Addiction kind of works the same way: you have the halfway house near the tennis academy where all the inmates are forced together, but at the same time they're fighting their demons in their own heads; the institution tries to help them, but it can't force them out.

Dude's interest in addiction borders on the obsessive, I have to say. There was a LONG segment in today's reading about AA meetings. I still don't have my head quite wrapped around what POINT he's trying to make. It's most compelling reading, but what with the massive, unbroken blocks of text on the SAME SUBJECT for pages and pages, it sometimes takes on a manifesto-like quality. There's a recurring bit featuring a US agent and a Quebecois separatist meeting to exchange information in shadowy ways, and the Quebecois has a kind of proto-fascist philosophy where American freedom is only the freedom to not have to do anything, and compares it to a parent letting a kid eat candy all the time. There's certainly a relationship here. Wallace's personal viewpoint remains somewhat murky, however.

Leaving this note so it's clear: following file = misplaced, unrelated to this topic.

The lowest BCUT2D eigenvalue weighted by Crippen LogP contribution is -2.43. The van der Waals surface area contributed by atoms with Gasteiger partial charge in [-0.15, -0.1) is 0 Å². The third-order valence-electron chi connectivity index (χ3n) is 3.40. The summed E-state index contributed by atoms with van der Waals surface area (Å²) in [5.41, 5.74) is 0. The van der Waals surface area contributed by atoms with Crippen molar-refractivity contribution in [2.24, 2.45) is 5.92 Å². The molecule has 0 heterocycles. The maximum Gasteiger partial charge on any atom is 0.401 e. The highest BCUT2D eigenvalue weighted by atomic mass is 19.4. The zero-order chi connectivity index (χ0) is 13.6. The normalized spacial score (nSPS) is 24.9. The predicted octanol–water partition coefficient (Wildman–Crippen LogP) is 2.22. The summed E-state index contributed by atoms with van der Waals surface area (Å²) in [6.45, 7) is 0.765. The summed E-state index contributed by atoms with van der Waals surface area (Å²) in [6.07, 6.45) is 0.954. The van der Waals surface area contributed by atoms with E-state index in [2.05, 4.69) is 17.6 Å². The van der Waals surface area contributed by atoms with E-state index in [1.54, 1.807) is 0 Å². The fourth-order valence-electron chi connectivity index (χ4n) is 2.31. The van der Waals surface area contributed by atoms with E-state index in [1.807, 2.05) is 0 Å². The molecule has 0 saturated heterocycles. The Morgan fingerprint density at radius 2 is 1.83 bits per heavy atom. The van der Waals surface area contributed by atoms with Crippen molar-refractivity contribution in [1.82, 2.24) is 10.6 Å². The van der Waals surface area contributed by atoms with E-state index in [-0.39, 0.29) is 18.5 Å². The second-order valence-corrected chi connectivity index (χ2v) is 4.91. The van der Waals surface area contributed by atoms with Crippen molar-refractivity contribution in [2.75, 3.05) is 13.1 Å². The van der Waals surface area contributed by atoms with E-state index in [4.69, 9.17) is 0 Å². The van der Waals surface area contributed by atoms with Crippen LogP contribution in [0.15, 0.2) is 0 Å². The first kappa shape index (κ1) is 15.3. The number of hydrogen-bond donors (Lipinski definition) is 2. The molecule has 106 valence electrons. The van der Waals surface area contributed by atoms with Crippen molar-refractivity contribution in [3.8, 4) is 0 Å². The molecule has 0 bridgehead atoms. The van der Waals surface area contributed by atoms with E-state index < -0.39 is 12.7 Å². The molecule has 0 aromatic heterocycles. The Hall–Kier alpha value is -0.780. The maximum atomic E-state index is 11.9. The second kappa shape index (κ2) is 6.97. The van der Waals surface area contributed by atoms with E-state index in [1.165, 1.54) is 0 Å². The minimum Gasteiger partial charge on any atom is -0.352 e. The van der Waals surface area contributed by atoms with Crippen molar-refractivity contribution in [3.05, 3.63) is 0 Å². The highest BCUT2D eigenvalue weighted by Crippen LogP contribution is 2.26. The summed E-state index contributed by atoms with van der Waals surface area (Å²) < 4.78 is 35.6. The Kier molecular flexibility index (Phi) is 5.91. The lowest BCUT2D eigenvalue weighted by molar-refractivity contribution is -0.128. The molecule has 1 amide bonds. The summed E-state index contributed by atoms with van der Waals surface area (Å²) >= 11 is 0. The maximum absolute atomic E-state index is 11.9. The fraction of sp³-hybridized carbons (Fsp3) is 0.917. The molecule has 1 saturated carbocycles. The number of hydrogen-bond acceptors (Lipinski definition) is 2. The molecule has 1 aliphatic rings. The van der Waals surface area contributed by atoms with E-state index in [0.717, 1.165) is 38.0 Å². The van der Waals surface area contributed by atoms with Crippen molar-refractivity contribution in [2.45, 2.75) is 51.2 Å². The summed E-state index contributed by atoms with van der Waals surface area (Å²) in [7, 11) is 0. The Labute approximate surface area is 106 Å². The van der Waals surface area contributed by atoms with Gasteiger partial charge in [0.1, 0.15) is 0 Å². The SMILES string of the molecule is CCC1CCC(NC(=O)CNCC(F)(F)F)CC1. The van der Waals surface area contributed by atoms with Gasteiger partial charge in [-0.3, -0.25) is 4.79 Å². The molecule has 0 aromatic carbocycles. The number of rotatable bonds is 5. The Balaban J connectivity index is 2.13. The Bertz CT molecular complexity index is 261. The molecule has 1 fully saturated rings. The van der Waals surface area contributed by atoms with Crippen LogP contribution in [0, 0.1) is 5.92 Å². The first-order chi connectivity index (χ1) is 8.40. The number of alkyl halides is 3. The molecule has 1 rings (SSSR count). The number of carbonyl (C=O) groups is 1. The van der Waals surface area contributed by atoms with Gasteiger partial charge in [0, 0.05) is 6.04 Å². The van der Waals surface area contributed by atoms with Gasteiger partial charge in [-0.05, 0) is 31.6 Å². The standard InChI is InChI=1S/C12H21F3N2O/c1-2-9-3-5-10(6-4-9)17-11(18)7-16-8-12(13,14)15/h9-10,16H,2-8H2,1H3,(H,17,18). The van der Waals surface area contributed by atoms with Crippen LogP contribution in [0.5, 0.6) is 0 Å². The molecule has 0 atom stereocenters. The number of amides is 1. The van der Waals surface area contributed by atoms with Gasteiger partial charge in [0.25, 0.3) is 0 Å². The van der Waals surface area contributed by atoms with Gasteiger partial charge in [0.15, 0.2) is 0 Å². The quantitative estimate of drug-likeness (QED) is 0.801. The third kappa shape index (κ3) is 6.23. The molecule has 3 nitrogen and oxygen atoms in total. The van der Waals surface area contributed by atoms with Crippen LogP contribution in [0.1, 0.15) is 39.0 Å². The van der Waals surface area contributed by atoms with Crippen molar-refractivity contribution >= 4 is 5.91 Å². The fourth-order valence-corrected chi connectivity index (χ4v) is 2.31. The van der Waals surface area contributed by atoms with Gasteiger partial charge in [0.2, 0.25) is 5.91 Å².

There were also kids playing a complicated nuclear brinksmanship with tennis equipment simulation called Eschaton, which breaks down into bedlam, as the boundaries between the players and the playing area--between, dare I say it, signifier and signified--come into question. A map is not the territory kind of thing. The full implications remain slightly out of reach to me, but it's clearly a world come unstuck.

There's also a thing with Hal's brother Orin having a crush on the aforementioned agent, who is undercover as a woman. A classic literary device, from Shakespeare to Ranma 1/2!